November 27 coronavirus news

By Jessie Yeung, Adam Renton, Melissa Macaya and Veronica Rocha, CNN

Updated 2:08 a.m. ET, November 28, 2020
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10:04 a.m. ET, November 27, 2020

Thanksgiving TSA airport screenings down 65% from last year

From CNN’s Pete Muntean

Travelers wearing face masks line up for security checks at O'Hare International Airport in Chicago on Nov. 25, 2020. 
Travelers wearing face masks line up for security checks at O'Hare International Airport in Chicago on Nov. 25, 2020.  Joel Lerner/Xinhua/Getty Images

The Transportation Security Administration says it screened 560,902 people at airports on Thursday, according to a verified tweet from Lisa Farbstein, a Transportation Security Administration spokesperson.

Thanksgiving is typically a light travel day, but Thursday’s number is 65% lower than last year.

At least 1,591,158 people were screened by TSA last Thanksgiving.

The US Centers for Disease Control and Prevention recommended last week that Americans should not travel for Thanksgiving, and posted updated guidelines for safely celebrating the holiday.

10:06 a.m. ET, November 27, 2020

North Korean hackers suspected of targeting vaccine maker AstraZeneca in cyberattack, according to Reuters

From CNN’s Nada Bashir, Chris Liakos, Yoonjung Seo, Sophie Jeong and Angus Watson

A volunteer is administered the coronavirus vaccine developed by AstraZeneca and Oxford University, in Oxford, England. 
A volunteer is administered the coronavirus vaccine developed by AstraZeneca and Oxford University, in Oxford, England.  John Cairns/University of Oxford/AP

North Korean hackers are suspected to have carried out a cyberattack against British coronavirus vaccine developer AstraZeneca in recent weeks, Reuters revealed Friday citing two unnamed sources with knowledge of the matter. 

According to Reuters, North Korean hackers posed as recruiters on networking site LinkedIn and WhatsApp in order to approach AstraZeneca staff — including those working on coronavirus research — with fake job offers.

The suspected hackers then sent documents – some using Russian email addresses – purporting to be job descriptions that were in fact laced with malicious code designed to give the hackers access to the victim’s computers, Reuters reported. 

According to Reuters’ sources, the hackers are not thought to have been successful. 

While AstraZeneca has declined to comment on the matter, the University of Oxford — which is working in conjunction with the drugmaker to develop a coronavirus vaccine — told CNN in a statement that the university is working closely with the UK National Cyber Security Centre (NCSC) to ensure its protection.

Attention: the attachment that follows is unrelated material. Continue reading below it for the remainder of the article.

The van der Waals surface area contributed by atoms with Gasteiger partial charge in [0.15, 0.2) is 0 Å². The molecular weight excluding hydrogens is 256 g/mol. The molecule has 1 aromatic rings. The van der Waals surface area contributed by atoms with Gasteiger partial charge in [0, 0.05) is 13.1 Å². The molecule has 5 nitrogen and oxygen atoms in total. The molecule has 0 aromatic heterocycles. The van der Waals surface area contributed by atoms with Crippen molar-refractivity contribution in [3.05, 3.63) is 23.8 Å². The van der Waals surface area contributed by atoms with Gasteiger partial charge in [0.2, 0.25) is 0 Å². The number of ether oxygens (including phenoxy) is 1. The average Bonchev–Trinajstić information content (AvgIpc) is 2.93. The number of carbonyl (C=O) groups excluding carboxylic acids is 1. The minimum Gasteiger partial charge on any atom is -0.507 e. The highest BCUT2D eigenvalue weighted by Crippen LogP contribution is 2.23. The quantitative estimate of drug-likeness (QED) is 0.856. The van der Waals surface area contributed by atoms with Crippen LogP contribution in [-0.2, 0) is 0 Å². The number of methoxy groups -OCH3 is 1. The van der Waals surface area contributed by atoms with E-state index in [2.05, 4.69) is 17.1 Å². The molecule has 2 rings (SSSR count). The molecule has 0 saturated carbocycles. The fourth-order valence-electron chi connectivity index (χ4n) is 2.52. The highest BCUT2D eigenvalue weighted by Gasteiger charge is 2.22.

“Oxford University is working closely with the National Cyber Security Centre to ensure our COVID-19 research has the best possible cyber security and protection,” a university spokesperson told CNN. 

 The NCSC has not directly commented on the matter, but told CNN on Friday that it is “committed to protecting our most critical assets, the health sector, and crucial vaccine research and development against threats.”

CNN has reached out to the Democratic People's Republic of Korea’s mission to the United Nations in Geneva for an official comment, however has yet to receive a response. 

In a telephone conversation with CNN, a member of staff at the mission said the Reuters report is “fake news,” alleging that the information has been “fabricated.” 

The reporting comes after a South Korean lawmaker said the country had also thwarted North Korean attempts to hack its own pharmaceutical companies working on coronavirus vaccines. 

Speaking on Friday, lawmaker Ha Tae-Keung did not say when the hacking occurred or which drug companies were targeted, but confirmed North Korea has made attempts to hack South Korean pharmaceutical companies that are developing local vaccines for the coronavirus.

CNN International Correspondent David Culver reports:

9:47 a.m. ET, November 27, 2020

Here's how some major retailers adapted their Black Friday plans this year due to Covid-19

From CNN's Jordan Valinsky

Customers wait in line outside a Target store for a 7 A.M. Black Friday opening on November 27, 2020 in Manalapan, New Jersey. 
Customers wait in line outside a Target store for a 7 A.M. Black Friday opening on November 27, 2020 in Manalapan, New Jersey.  Michael Loccisano/Getty Images

Black Friday got a pandemic-induced makeover this year, with many major retailers starting their sales earlier than ever and ending them later. 

Companies are hoping to avoid the crush of customers that crowd stores on the Friday after Thanksgiving by giving them more buying, pickup and delivery options.

This year, the Black Friday deals that are usually reserved for in-store shopping will appear online during the month. Nearly 51% of shoppers feel anxious about shopping in-store during the holidays and 64% of their budget is expected to be spent online, according to a new shopping survey from Deloitte.